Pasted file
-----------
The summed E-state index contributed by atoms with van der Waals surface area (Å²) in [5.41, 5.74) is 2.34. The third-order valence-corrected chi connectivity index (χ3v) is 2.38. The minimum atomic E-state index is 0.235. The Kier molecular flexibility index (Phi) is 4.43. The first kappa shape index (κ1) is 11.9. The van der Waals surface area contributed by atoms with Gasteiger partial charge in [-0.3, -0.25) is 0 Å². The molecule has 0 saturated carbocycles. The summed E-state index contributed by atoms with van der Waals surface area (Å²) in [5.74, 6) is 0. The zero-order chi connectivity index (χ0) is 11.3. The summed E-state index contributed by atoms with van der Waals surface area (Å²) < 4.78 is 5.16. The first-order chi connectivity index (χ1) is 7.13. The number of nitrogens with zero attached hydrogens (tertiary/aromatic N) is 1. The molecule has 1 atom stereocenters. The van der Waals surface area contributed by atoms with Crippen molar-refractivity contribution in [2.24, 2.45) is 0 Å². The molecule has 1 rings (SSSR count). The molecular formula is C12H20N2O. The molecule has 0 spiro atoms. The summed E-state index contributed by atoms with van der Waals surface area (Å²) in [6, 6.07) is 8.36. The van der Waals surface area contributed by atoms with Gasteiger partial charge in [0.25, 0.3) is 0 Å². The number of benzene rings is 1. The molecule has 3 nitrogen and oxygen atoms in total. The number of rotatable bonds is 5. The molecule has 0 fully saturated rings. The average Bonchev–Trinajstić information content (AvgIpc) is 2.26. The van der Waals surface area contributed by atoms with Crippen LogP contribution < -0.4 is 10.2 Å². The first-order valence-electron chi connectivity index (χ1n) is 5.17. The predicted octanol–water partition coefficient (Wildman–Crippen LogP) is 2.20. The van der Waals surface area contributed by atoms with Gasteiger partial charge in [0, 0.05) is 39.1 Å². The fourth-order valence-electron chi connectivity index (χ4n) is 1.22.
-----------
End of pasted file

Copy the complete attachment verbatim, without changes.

The summed E-state index contributed by atoms with van der Waals surface area (Å²) in [5.41, 5.74) is 2.34. The third-order valence-corrected chi connectivity index (χ3v) is 2.38. The minimum atomic E-state index is 0.235. The Kier molecular flexibility index (Phi) is 4.43. The first kappa shape index (κ1) is 11.9. The van der Waals surface area contributed by atoms with Gasteiger partial charge in [-0.3, -0.25) is 0 Å². The molecule has 0 saturated carbocycles. The summed E-state index contributed by atoms with van der Waals surface area (Å²) in [5.74, 6) is 0. The zero-order chi connectivity index (χ0) is 11.3. The summed E-state index contributed by atoms with van der Waals surface area (Å²) < 4.78 is 5.16. The first-order chi connectivity index (χ1) is 7.13. The number of nitrogens with zero attached hydrogens (tertiary/aromatic N) is 1. The molecule has 1 atom stereocenters. The van der Waals surface area contributed by atoms with Crippen molar-refractivity contribution in [2.24, 2.45) is 0 Å². The molecule has 1 rings (SSSR count). The molecular formula is C12H20N2O. The molecule has 0 spiro atoms. The summed E-state index contributed by atoms with van der Waals surface area (Å²) in [6, 6.07) is 8.36. The van der Waals surface area contributed by atoms with Gasteiger partial charge in [0.25, 0.3) is 0 Å². The number of benzene rings is 1. The molecule has 3 nitrogen and oxygen atoms in total. The number of rotatable bonds is 5. The molecule has 0 fully saturated rings. The average Bonchev–Trinajstić information content (AvgIpc) is 2.26. The van der Waals surface area contributed by atoms with Crippen LogP contribution < -0.4 is 10.2 Å². The first-order valence-electron chi connectivity index (χ1n) is 5.17. The predicted octanol–water partition coefficient (Wildman–Crippen LogP) is 2.20. The van der Waals surface area contributed by atoms with Gasteiger partial charge in [0, 0.05) is 39.1 Å². The fourth-order valence-electron chi connectivity index (χ4n) is 1.22.